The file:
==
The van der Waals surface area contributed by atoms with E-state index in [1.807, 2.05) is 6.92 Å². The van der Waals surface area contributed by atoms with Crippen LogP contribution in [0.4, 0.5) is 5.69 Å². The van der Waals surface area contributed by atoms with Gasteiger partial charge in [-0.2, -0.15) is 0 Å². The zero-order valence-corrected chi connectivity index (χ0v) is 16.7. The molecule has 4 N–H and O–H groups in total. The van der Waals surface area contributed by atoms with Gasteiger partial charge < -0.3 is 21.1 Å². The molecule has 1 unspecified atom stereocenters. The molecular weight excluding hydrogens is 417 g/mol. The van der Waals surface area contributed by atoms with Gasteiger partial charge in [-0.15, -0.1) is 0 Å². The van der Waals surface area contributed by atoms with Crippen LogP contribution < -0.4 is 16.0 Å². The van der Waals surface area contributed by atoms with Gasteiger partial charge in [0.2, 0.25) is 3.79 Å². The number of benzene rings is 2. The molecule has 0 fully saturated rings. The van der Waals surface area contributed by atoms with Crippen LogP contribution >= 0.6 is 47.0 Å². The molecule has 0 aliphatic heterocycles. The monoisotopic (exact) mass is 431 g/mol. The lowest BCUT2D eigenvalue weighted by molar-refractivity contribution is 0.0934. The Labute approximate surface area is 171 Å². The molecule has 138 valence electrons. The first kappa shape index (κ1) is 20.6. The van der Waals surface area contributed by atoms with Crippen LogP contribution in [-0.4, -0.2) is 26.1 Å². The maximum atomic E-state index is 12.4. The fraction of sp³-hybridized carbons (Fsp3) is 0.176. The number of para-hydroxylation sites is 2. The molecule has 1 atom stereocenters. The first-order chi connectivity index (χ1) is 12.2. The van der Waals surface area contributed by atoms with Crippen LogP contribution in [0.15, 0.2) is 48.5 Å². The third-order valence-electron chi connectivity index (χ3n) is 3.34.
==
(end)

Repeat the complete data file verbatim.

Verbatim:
The van der Waals surface area contributed by atoms with E-state index in [1.807, 2.05) is 6.92 Å². The van der Waals surface area contributed by atoms with Crippen LogP contribution in [0.4, 0.5) is 5.69 Å². The van der Waals surface area contributed by atoms with Gasteiger partial charge in [-0.2, -0.15) is 0 Å². The zero-order valence-corrected chi connectivity index (χ0v) is 16.7. The molecule has 4 N–H and O–H groups in total. The van der Waals surface area contributed by atoms with Gasteiger partial charge < -0.3 is 21.1 Å². The molecule has 1 unspecified atom stereocenters. The molecular weight excluding hydrogens is 417 g/mol. The van der Waals surface area contributed by atoms with Gasteiger partial charge in [-0.15, -0.1) is 0 Å². The van der Waals surface area contributed by atoms with Crippen LogP contribution < -0.4 is 16.0 Å². The van der Waals surface area contributed by atoms with Gasteiger partial charge in [0.2, 0.25) is 3.79 Å². The number of benzene rings is 2. The molecule has 0 fully saturated rings. The van der Waals surface area contributed by atoms with Crippen LogP contribution >= 0.6 is 47.0 Å². The molecule has 0 aliphatic heterocycles. The monoisotopic (exact) mass is 431 g/mol. The lowest BCUT2D eigenvalue weighted by molar-refractivity contribution is 0.0934. The Labute approximate surface area is 171 Å². The molecule has 138 valence electrons. The first kappa shape index (κ1) is 20.6. The van der Waals surface area contributed by atoms with Crippen LogP contribution in [-0.4, -0.2) is 26.1 Å². The maximum atomic E-state index is 12.4. The fraction of sp³-hybridized carbons (Fsp3) is 0.176. The number of para-hydroxylation sites is 2. The molecule has 1 atom stereocenters. The first-order chi connectivity index (χ1) is 12.2. The van der Waals surface area contributed by atoms with Crippen LogP contribution in [0.15, 0.2) is 48.5 Å². The third-order valence-electron chi connectivity index (χ3n) is 3.34.